Commons Home Affairs Committee also asked police chiefs to provide urgent details on how they assessed the severity of the problem following reports of incidents occurring in various parts of the country including Northern Ireland and Scotland.

Online campaign has been joined by groups from over 30 UK universities calling for the boycotting of nightclubs. Campaigners are seeking “tangible” changes that will make them more safe, including covers/stoppers of drinks, improved training and stricter searches of the clubbers. 

Hundreds of people march through Manchester to protest after cases of drink spiking in the city

Manchester is the scene of hundreds of protests against drink-spiking cases. 

A petition launched last month to make it a legal requirement for nightclubs to thoroughly search guests on entry has already gained more than 170,000 signatures

An online petition to require nightclubs and bars to search all guests upon entry was launched last month. It has received more than 170,000 signatures.

A Nottingham student aged 19 said that she blacked out while clubbing and then woke up with a pin-prick wound in her back. A man was arrested by police on suspicion that he had administered a poisonous or noxious substance.

Nottingham 19-year old student, said she also felt throbbing in her hand and was taken to hospital. Her belief is that she was also targeted by a needle in her back. 

West Midlands Police stated that they received one case in which the facts matched the description of an injection-spilled person. But the force says they don’t know what exactly happened, and that they continue to investigate. 

Ilana Elbaz (20 years old) recalled that she had been ‘left semiparalysed on a staircase’ after returning from Bristol’s nightclub. 

Police in Sussex arrested another man this month in connection to the attack.

Brighton’s 18-year-old man is among three who were arrested in connection to spiking with injections during the night and drinks at night.     

The National Police Chiefs’ Council reported that there had been 198 cases of spiking across England, Scotland, Wales and Northern Ireland in September and Oct. Additionally, 24 instances of injectables were reported. 

Nightclub industry group calls for urgent inquiry into larger issue of spiking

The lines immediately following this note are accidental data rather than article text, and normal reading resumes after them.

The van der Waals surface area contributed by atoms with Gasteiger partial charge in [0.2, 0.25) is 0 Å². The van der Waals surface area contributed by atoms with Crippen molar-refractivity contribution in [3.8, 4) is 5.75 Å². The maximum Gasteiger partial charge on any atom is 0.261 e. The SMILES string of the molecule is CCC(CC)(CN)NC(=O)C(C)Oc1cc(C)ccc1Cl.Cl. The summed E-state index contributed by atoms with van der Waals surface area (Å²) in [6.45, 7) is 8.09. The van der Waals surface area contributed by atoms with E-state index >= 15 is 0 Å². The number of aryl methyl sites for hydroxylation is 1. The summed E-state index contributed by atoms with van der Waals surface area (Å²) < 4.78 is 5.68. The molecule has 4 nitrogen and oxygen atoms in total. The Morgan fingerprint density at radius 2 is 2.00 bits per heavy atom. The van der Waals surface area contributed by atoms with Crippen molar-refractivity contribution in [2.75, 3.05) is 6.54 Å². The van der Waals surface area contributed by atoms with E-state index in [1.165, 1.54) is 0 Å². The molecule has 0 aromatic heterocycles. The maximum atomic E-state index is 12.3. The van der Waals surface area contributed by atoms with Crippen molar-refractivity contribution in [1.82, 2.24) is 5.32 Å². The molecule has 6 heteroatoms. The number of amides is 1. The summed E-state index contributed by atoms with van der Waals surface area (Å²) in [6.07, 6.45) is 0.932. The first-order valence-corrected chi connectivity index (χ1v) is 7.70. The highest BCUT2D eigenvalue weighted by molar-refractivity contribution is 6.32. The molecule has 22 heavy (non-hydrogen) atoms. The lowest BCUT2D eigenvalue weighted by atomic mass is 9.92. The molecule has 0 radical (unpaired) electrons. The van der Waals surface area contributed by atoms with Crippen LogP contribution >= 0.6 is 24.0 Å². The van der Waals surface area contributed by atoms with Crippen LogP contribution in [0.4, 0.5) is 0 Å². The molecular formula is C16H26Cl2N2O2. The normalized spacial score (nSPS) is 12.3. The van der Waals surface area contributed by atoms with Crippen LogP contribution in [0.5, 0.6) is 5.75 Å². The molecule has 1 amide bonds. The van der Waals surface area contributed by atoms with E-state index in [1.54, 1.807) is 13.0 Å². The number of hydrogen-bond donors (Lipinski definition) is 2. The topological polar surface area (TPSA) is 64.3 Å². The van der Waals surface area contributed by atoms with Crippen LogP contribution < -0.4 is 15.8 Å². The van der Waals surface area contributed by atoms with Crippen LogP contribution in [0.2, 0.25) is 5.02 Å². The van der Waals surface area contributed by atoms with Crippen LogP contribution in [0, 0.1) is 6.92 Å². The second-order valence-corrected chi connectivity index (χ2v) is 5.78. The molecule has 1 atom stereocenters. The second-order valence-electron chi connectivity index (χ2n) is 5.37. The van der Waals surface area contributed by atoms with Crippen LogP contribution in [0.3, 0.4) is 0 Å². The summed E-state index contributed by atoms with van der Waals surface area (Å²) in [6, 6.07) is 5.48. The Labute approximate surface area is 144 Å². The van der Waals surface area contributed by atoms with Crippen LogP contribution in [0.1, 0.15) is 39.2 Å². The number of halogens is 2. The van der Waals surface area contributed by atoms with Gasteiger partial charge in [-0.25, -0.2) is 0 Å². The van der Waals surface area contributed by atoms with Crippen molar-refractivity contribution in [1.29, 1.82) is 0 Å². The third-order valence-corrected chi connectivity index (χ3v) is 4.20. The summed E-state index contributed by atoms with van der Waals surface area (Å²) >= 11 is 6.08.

A nightclub industry group has called today for urgent inquiries into the larger issue of spiking.

The Home Office has been urged to investigate Devon and Cornwall Police who recently started a pilot program for drink-spiking testing using on-site testing. This will allow individuals to take their alcohol test.

Michael Kill, the CEO of Night Time Industries Association said that the NTIA was very worried about reports of an increase in spiking incidents across the nation. 

“We are supportive of all who come forward to share their stories. We believe everyone should have the opportunity to go out on a night without worrying about their safety. However, we’re saddened that not all feel that way.

“There are many things that the sector is already doing in order to combat drink spiking. 

“In light of recent reports, the operators have been working together with local authorities, key stakeholders and the police to ensure that customers are protected at night. 

“It is variable by region. However, many cities already have strong networks among operators and community support representative. These representatives work very closely alongside authorities to communicate regularly about criminal or other problems.

“The reality is that there are still very serious challenges. This is a real problem in society. However, it’s difficult to know the extent of it. Drink spiking is currently a criminal offence that includes many types of incidents. It is not also possible to determine if an incident took place within licensed venues or another setting. 

“The conclusion is that the police data obtained through FOI requests doesn’t give an accurate picture or lend itself for categorizing this crime.

“We are encouraged by Devon and Cornwall Police’s progressive approach to their drink-spiking pilot. To examine and learn from the pilot’s results, the Home Office needs to launch an inquiry. 

“The scheme discovered that by having data collected on the spot in nighttime economy, it was possible to get a better picture. 

Customers who were concerned about spiking found it helpful to know that testing was available. 

‘We believe the widespread implementation of these measures – to complement existing routine duty of care measures – is an important step in making sure everyone can enjoy a night out safely and without fear, as it should be. In this investigation, the Home Office must work closely with the industry. It should also talk to campaign groups about their concerns.